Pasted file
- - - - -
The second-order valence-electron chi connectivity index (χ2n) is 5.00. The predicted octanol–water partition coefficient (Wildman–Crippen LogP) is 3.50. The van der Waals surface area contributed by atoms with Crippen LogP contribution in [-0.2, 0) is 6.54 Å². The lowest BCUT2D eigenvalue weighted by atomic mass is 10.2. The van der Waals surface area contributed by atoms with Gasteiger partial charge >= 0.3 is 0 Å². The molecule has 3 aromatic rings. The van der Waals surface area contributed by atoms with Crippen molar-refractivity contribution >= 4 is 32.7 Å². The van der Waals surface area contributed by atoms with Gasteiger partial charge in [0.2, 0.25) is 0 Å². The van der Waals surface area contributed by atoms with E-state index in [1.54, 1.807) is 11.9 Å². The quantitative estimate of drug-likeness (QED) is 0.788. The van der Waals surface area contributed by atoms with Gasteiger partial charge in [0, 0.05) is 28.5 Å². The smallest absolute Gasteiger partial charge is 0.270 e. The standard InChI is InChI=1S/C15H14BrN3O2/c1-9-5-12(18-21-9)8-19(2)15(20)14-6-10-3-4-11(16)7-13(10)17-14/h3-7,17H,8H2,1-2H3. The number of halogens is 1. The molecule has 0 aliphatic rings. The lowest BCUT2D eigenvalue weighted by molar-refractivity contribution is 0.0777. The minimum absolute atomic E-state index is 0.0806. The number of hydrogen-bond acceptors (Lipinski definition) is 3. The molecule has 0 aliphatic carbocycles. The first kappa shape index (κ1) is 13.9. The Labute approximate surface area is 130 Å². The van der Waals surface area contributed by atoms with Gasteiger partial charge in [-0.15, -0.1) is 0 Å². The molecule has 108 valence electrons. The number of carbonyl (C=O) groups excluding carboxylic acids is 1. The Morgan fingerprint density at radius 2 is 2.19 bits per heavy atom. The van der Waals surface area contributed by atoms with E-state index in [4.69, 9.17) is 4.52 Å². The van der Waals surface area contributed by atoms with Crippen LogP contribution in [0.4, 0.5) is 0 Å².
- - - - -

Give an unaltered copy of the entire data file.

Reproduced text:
The second-order valence-electron chi connectivity index (χ2n) is 5.00. The predicted octanol–water partition coefficient (Wildman–Crippen LogP) is 3.50. The van der Waals surface area contributed by atoms with Crippen LogP contribution in [-0.2, 0) is 6.54 Å². The lowest BCUT2D eigenvalue weighted by atomic mass is 10.2. The van der Waals surface area contributed by atoms with Gasteiger partial charge >= 0.3 is 0 Å². The molecule has 3 aromatic rings. The van der Waals surface area contributed by atoms with Crippen molar-refractivity contribution >= 4 is 32.7 Å². The van der Waals surface area contributed by atoms with Gasteiger partial charge in [0.2, 0.25) is 0 Å². The van der Waals surface area contributed by atoms with E-state index in [1.54, 1.807) is 11.9 Å². The quantitative estimate of drug-likeness (QED) is 0.788. The van der Waals surface area contributed by atoms with Gasteiger partial charge in [0, 0.05) is 28.5 Å². The smallest absolute Gasteiger partial charge is 0.270 e. The standard InChI is InChI=1S/C15H14BrN3O2/c1-9-5-12(18-21-9)8-19(2)15(20)14-6-10-3-4-11(16)7-13(10)17-14/h3-7,17H,8H2,1-2H3. The number of halogens is 1. The molecule has 0 aliphatic rings. The lowest BCUT2D eigenvalue weighted by molar-refractivity contribution is 0.0777. The minimum absolute atomic E-state index is 0.0806. The number of hydrogen-bond acceptors (Lipinski definition) is 3. The molecule has 0 aliphatic carbocycles. The first kappa shape index (κ1) is 13.9. The Labute approximate surface area is 130 Å². The van der Waals surface area contributed by atoms with Gasteiger partial charge in [-0.15, -0.1) is 0 Å². The molecule has 108 valence electrons. The number of carbonyl (C=O) groups excluding carboxylic acids is 1. The Morgan fingerprint density at radius 2 is 2.19 bits per heavy atom. The van der Waals surface area contributed by atoms with E-state index in [4.69, 9.17) is 4.52 Å². The van der Waals surface area contributed by atoms with Crippen LogP contribution in [0.4, 0.5) is 0 Å².